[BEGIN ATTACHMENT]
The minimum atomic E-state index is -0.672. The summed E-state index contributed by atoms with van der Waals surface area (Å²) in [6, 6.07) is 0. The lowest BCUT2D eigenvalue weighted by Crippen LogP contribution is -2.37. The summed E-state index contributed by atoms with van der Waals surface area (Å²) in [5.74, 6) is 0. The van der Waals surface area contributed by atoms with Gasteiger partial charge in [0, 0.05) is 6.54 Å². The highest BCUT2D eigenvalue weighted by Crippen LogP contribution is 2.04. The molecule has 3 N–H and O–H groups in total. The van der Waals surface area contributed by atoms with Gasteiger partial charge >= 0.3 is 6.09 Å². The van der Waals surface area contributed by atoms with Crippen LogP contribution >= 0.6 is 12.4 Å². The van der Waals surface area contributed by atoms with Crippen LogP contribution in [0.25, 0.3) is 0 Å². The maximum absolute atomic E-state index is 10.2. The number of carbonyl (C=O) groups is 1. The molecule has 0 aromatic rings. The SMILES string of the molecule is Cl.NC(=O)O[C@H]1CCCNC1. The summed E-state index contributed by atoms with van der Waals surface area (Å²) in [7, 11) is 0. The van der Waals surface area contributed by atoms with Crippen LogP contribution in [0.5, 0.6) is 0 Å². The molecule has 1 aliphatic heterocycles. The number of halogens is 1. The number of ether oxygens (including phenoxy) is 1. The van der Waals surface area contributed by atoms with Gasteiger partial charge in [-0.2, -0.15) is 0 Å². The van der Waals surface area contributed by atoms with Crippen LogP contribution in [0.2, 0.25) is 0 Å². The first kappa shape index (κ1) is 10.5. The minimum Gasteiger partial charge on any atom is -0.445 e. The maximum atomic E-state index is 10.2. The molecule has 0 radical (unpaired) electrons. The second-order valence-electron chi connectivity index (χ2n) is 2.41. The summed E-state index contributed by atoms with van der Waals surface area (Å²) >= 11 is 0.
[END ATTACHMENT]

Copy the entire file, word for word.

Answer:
The minimum atomic E-state index is -0.672. The summed E-state index contributed by atoms with van der Waals surface area (Å²) in [6, 6.07) is 0. The lowest BCUT2D eigenvalue weighted by Crippen LogP contribution is -2.37. The summed E-state index contributed by atoms with van der Waals surface area (Å²) in [5.74, 6) is 0. The van der Waals surface area contributed by atoms with Gasteiger partial charge in [0, 0.05) is 6.54 Å². The highest BCUT2D eigenvalue weighted by Crippen LogP contribution is 2.04. The molecule has 3 N–H and O–H groups in total. The van der Waals surface area contributed by atoms with Gasteiger partial charge >= 0.3 is 6.09 Å². The van der Waals surface area contributed by atoms with Crippen LogP contribution >= 0.6 is 12.4 Å². The van der Waals surface area contributed by atoms with Crippen LogP contribution in [0.25, 0.3) is 0 Å². The maximum absolute atomic E-state index is 10.2. The number of carbonyl (C=O) groups is 1. The molecule has 0 aromatic rings. The SMILES string of the molecule is Cl.NC(=O)O[C@H]1CCCNC1. The summed E-state index contributed by atoms with van der Waals surface area (Å²) in [7, 11) is 0. The van der Waals surface area contributed by atoms with Crippen LogP contribution in [0.5, 0.6) is 0 Å². The molecule has 1 aliphatic heterocycles. The number of halogens is 1. The number of ether oxygens (including phenoxy) is 1. The van der Waals surface area contributed by atoms with Gasteiger partial charge in [-0.2, -0.15) is 0 Å². The van der Waals surface area contributed by atoms with Crippen LogP contribution in [0.2, 0.25) is 0 Å². The first kappa shape index (κ1) is 10.5. The minimum Gasteiger partial charge on any atom is -0.445 e. The maximum atomic E-state index is 10.2. The molecule has 0 radical (unpaired) electrons. The second-order valence-electron chi connectivity index (χ2n) is 2.41. The summed E-state index contributed by atoms with van der Waals surface area (Å²) >= 11 is 0.